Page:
I believe that things will get better, but that we have a LONG road ahead of us. I do not think that it will be "fixed" in one term of a new President. There is just no way that is going to happen. but so many people are not going to get that. And those are the people that scare me the most. well them and the ones that are still out there living like there is no tomorrow and listening to the crap on the TVs.
    one local station here did a special report on how the $$ of trucks and large SUVs was down. And since gas prices are lower, then why not go out and get a BIG truck if you want it. I can tell you why. because fuel is not always going to be this low. It is going to go up again. and seriously. I dont know of too many people in my area that NEED a large SUV or a new pick up truck. so many people are loosing thier jobs. And so many more are in danger of loosing their jobs. even if they dont see it right now. Those rose colored glasses seem to be flying off the shelves still.
     
  8. I have WHAT in my yard?

    I have WHAT in my yard? Chillin' With My Peeps

    Jun 24, 2008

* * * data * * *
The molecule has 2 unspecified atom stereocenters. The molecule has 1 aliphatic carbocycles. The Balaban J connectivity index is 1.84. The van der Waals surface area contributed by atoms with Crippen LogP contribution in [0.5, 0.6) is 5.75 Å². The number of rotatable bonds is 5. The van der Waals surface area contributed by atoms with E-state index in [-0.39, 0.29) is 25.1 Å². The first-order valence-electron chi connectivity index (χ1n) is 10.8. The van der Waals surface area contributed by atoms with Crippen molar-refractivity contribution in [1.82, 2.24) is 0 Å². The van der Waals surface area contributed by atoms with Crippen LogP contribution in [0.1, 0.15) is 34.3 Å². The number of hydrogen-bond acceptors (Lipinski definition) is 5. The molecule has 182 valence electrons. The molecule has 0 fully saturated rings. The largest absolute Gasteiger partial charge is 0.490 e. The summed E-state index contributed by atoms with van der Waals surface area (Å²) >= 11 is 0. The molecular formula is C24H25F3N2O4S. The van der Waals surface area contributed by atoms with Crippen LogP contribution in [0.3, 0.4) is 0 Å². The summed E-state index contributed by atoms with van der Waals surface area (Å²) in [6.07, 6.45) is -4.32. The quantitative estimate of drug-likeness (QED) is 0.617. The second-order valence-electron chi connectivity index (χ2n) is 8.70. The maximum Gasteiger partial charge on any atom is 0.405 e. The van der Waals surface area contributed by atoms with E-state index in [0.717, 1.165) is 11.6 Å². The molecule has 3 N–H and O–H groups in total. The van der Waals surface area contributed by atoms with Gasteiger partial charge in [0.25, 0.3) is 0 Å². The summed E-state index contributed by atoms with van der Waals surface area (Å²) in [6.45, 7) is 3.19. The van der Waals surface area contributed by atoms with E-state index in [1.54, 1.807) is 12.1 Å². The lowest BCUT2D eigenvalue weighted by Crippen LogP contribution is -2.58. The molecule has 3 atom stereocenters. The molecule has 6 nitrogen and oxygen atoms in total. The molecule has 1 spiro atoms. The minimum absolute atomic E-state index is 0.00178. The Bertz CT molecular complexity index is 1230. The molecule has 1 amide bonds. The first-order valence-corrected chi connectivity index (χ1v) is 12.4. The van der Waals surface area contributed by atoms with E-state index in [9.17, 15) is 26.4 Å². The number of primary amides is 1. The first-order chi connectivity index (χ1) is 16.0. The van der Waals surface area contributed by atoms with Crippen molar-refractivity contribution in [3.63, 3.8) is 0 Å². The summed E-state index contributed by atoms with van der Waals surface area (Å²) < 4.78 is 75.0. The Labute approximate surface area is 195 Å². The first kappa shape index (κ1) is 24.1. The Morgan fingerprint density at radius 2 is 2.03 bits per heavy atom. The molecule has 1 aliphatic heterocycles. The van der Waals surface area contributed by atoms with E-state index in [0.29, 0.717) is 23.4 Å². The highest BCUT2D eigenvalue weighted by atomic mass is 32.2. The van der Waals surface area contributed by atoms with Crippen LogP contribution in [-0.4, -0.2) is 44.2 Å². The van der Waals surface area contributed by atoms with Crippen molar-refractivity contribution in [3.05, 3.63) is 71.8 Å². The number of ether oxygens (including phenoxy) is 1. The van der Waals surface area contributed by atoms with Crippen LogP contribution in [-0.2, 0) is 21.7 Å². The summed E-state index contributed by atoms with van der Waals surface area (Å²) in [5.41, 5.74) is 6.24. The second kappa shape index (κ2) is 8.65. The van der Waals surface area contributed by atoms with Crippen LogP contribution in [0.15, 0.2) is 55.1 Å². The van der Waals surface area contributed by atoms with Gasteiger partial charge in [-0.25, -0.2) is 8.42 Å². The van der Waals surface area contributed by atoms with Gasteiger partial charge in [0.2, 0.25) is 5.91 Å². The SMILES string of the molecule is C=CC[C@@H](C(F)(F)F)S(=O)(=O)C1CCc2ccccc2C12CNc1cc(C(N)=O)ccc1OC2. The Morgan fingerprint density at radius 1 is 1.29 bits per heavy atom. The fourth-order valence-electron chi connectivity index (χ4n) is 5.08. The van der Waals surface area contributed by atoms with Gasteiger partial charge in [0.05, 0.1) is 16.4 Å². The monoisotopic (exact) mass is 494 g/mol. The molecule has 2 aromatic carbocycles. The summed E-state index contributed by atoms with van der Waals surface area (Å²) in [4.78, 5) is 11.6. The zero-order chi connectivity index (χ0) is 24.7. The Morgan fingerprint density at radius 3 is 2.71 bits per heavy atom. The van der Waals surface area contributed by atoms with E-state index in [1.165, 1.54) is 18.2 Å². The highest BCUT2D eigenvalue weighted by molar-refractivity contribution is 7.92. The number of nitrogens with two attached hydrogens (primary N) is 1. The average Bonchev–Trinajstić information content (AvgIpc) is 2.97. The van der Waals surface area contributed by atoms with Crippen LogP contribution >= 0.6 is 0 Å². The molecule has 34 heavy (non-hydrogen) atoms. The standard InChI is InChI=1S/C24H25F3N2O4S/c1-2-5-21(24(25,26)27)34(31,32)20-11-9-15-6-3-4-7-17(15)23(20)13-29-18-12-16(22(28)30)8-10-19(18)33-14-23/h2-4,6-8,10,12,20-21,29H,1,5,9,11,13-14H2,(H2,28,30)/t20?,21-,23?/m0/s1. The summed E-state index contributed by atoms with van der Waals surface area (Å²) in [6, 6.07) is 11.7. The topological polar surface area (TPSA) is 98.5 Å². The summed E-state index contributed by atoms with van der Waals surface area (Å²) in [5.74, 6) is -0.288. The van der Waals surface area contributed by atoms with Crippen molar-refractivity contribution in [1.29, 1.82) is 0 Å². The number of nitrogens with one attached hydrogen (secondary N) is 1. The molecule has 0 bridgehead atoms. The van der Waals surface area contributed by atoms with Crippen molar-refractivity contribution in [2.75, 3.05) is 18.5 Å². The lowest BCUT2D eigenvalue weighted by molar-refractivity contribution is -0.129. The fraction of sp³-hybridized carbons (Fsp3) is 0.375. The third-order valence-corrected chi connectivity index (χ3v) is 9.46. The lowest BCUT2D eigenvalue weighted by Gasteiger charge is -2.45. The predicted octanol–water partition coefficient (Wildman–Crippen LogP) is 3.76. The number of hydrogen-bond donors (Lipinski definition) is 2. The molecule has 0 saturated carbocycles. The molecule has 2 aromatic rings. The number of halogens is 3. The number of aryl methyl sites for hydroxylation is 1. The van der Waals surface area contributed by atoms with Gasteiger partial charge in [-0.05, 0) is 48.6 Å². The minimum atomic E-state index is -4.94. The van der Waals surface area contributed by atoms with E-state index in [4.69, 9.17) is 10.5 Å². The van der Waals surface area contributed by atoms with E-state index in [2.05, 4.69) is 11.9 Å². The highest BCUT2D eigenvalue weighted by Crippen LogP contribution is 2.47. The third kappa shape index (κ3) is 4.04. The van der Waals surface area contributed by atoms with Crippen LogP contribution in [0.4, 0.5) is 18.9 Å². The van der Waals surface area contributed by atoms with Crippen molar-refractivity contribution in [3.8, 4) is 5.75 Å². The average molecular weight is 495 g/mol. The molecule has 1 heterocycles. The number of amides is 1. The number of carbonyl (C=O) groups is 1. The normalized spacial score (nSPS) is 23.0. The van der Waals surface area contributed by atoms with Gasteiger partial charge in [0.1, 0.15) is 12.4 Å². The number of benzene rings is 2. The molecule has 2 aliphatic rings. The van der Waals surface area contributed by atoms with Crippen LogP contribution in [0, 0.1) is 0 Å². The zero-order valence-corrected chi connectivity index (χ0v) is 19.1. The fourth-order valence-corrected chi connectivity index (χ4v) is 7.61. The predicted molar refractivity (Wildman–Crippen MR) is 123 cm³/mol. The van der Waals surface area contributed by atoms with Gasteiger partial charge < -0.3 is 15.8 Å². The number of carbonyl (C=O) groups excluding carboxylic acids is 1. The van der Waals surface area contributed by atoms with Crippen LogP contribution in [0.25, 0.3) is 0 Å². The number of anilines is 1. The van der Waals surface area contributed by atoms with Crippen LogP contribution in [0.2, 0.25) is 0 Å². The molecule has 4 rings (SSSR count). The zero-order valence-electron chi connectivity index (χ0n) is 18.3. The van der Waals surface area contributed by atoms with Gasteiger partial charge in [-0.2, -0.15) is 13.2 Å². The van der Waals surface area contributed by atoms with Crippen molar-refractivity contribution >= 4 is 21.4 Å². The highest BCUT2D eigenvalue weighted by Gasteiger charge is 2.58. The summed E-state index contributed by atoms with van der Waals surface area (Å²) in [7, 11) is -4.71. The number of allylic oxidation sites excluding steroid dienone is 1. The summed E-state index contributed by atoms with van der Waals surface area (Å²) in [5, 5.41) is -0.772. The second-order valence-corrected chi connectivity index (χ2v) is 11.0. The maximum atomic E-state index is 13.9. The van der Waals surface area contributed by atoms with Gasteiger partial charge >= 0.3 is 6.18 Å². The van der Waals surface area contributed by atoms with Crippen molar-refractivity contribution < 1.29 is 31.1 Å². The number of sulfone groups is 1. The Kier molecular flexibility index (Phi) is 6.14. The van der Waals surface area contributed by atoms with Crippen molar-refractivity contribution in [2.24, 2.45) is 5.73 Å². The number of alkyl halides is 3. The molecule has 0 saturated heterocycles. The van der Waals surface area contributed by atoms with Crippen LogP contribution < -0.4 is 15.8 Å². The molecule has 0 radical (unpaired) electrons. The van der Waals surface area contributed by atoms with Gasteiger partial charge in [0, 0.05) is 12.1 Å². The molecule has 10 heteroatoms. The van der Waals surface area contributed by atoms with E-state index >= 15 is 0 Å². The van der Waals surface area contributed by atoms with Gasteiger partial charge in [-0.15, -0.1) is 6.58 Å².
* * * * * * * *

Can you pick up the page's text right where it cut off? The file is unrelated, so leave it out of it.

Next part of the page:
Eggberg, PA
    That's what is getting me! I was talking to a professor of economics he other day and I was simply baffled by her world view. All economists who cling to the belief that the "market" is logical are delusional. Anyone who has ever stood on the floor of the NYSE can SE and HEAR the overwhelming emotion involved. [​IMG]


    I was one of the people that actually published a treatise four years ago saying the economy was based on nothing and was bound to fail and fail hard. I **** near lost my job. People kept telling me that i didn't "really understand" economics. I said perhaps I don't understand economics, but I do understand math! [​IMG]

    But, I worry about the fact that the there are still so many rose colored glasses and so much of the future is being borrowed to prevent the pain we should be experiencing now! [​IMG]


    [​IMG] [​IMG] [​IMG]
     
  9. Sequin

    Sequin Chillin' With My Peeps

    May 20, 2008
    Just a random idea, but maybe we should get rid of money altogether and do like they used to do long long ago - work and trade. You help me build my house, I will help clothe your family... etc etc. Why not? I think that would build much more character - if nothing else. [​IMG] Plus it would do away with who is rich and who is poor.
     
    Last edited: Nov 15, 2008
  10. CarriBrown

    CarriBrown Overrun With Chickens Premium Member

    Quote:Sorry. I believe in Capitalism.
    Why on earth would you want to get rid of the rich, middle class, and poor? You get what you put in and that's fair to me. Take opportunity away from people and give them everything and they lose their drive to become better. "Better" is a personal thing. Some people are happy with less, others with more. But to take away someone's drive to become rich or successful (whatever that is to you personally) is just plain stupid.